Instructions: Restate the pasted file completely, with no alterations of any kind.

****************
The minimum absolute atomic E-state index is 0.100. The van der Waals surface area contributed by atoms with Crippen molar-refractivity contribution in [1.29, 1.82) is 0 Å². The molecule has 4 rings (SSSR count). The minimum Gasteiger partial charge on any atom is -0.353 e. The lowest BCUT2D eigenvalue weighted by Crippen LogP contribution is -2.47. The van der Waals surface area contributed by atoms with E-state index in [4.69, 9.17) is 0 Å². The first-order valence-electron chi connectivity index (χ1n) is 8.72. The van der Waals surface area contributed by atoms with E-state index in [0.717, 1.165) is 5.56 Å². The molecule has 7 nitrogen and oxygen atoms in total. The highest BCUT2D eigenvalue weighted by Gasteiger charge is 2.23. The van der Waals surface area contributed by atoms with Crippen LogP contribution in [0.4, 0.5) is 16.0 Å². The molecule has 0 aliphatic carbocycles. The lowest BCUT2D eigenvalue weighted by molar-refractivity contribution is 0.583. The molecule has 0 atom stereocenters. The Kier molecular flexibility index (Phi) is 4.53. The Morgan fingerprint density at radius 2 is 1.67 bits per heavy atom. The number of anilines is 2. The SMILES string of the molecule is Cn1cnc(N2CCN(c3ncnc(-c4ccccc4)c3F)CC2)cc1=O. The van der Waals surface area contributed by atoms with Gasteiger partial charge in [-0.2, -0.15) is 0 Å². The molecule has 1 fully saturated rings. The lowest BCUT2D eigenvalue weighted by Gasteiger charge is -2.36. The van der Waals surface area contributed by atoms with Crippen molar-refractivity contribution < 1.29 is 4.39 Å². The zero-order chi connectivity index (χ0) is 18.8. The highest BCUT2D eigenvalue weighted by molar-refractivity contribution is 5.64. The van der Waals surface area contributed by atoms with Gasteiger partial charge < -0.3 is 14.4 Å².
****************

The minimum absolute atomic E-state index is 0.100. The van der Waals surface area contributed by atoms with Crippen molar-refractivity contribution in [1.29, 1.82) is 0 Å². The molecule has 4 rings (SSSR count). The minimum Gasteiger partial charge on any atom is -0.353 e. The lowest BCUT2D eigenvalue weighted by Crippen LogP contribution is -2.47. The van der Waals surface area contributed by atoms with E-state index in [4.69, 9.17) is 0 Å². The first-order valence-electron chi connectivity index (χ1n) is 8.72. The van der Waals surface area contributed by atoms with E-state index in [0.717, 1.165) is 5.56 Å². The molecule has 7 nitrogen and oxygen atoms in total. The highest BCUT2D eigenvalue weighted by Gasteiger charge is 2.23. The van der Waals surface area contributed by atoms with Crippen LogP contribution in [0.4, 0.5) is 16.0 Å². The molecule has 0 aliphatic carbocycles. The lowest BCUT2D eigenvalue weighted by molar-refractivity contribution is 0.583. The molecule has 0 atom stereocenters. The Kier molecular flexibility index (Phi) is 4.53. The Morgan fingerprint density at radius 2 is 1.67 bits per heavy atom. The number of anilines is 2. The SMILES string of the molecule is Cn1cnc(N2CCN(c3ncnc(-c4ccccc4)c3F)CC2)cc1=O. The van der Waals surface area contributed by atoms with Gasteiger partial charge in [-0.2, -0.15) is 0 Å². The molecule has 1 fully saturated rings. The lowest BCUT2D eigenvalue weighted by Gasteiger charge is -2.36. The van der Waals surface area contributed by atoms with Crippen molar-refractivity contribution < 1.29 is 4.39 Å². The zero-order chi connectivity index (χ0) is 18.8. The highest BCUT2D eigenvalue weighted by molar-refractivity contribution is 5.64. The van der Waals surface area contributed by atoms with Gasteiger partial charge < -0.3 is 14.4 Å².